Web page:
Baby Boomers Opting for Smaller Homes
Over the last several decades, the average home size in active adult retirement communities has increased each year. Last year, the National Association of Home Builders noticed the long-standing trend of “bigger is better” finally halted. In mid 2008, the average size of a new construction single family home was 2,629 square feet compared with just 2,343 square feet at the end of 2008.
20 Most Popular Baby Boomer Retirement Cities
In just two years, the oldest of the Baby Boomers will be turning 65. As this group approaches retirement, they are expected to migrate in large numbers to new towns and cities across the country. Between 2010 and 2020 the senior population is expected to grow by 36 percent. This graying of America's largest body of citizens is not expected to spread evenly across the map. Boomers are expected to gravitate towards areas of the country that provide a low cost of living, mild climates, culture or activity, reasonably priced real estate and adequate health care. US News & World Report recently compiled a list of the 20 top cities where Boomers are most likely to retire.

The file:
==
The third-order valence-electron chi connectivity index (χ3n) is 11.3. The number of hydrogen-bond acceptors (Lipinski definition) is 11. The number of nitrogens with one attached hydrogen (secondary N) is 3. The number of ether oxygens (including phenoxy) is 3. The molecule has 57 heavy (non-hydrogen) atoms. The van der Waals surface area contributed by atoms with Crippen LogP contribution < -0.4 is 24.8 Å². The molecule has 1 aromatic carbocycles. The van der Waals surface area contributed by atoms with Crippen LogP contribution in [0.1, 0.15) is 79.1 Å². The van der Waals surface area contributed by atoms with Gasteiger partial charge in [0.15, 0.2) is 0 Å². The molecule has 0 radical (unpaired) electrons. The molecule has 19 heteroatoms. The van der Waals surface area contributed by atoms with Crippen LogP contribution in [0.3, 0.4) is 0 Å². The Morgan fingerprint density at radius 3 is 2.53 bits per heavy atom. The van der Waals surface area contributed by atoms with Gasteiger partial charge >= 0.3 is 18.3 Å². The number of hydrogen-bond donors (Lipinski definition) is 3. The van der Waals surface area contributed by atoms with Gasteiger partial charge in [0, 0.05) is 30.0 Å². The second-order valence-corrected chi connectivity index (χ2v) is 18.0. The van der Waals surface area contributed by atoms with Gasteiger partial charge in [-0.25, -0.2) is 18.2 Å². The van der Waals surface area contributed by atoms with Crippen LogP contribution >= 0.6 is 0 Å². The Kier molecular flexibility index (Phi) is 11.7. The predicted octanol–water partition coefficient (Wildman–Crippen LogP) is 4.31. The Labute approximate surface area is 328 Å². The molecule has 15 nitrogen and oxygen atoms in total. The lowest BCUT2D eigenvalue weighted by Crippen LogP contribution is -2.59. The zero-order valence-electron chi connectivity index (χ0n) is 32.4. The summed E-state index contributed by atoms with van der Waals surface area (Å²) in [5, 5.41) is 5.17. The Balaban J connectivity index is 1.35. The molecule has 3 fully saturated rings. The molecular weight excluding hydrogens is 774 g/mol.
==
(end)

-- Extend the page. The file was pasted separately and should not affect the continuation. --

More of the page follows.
The Sun City 55+ Communities of Northwest Phoenix
Since the grand opening of the acclaimed Sun City community in 1960, Del Webb has opened three additional Sun City communities in the same region. With hundreds of homes for sale in the four Sun City communities in this region, it can be an overwhelming task to narrow down your search.
Arizona Active Retirement Community Tour
This week, I am heading out to Arizona -- the state where the 55+ active retirement community as we know it was started. I plan to tour many of the more popular active adult communities around Phoenix, Tucson, and Green Valley. I plan to chat with many residents about their experiences in the various communities.
Youngtown - The First Active Retirement Community
In 2010 the famous Del Webb's has been praised as the founder of 55+ active adult living. There are over 50 Del Webb age-restricted communities currently under construction across 21 states. Surprisingly, Del Webb was not the man who originated the concept of 55+ age-restricted living -- he just perfected it.